I am the good shepherd. The good shepherd lays down his life for the sheep. The hired man, since he is not the shepherd and doesn’t own the sheep, leaves them and runs away when he sees a wolf coming. The wolf then snatches and scatters them. This happens because he is a hired man and doesn’t care about the sheep. – John 10:13
Pastors need to be steadfast … a statement that may seem a little disingenuous coming from a man whose average pastoral tenure was 4.5 years. Yet, before God, I do not believe I ever ran away from difficulty, but instead pursued what I believed to be God’s direction for my service. Even so … make no mistake … pastors need to stick and stay … and both sheep and shepherd have a responsibility to make it happen.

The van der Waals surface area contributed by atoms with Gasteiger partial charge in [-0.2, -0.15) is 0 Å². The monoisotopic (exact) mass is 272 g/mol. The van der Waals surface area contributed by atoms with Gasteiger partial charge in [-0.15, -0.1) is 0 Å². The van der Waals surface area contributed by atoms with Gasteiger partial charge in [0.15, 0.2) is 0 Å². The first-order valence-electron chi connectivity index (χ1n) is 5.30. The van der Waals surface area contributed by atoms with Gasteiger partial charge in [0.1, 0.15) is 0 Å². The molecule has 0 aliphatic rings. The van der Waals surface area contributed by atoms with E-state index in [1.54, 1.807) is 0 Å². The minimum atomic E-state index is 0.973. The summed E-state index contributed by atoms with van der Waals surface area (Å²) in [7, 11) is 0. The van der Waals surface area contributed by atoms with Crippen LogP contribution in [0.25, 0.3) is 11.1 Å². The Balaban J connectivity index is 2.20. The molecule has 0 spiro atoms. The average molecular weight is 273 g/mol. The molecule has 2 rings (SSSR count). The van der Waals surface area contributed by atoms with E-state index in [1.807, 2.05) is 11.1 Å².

Jesus said that in spite of the dangers and difficulties, the good shepherd guides and protects the sheep. On the other hand, the “hired man,” the man who serves for monetary reward, flees at the first sign of trouble. If the flock treats the shepherd like a “hireling,” then he may behave like one and if the shepherd acts like a “hireling,” then the flock may respond with fear and uncertainty.
A successful relationship between “shepherd” and “sheep” can only come when both understand the role and share responsibility to serve God’s way.
Above our life, we love a steadfast friend. – Christopher Marlowe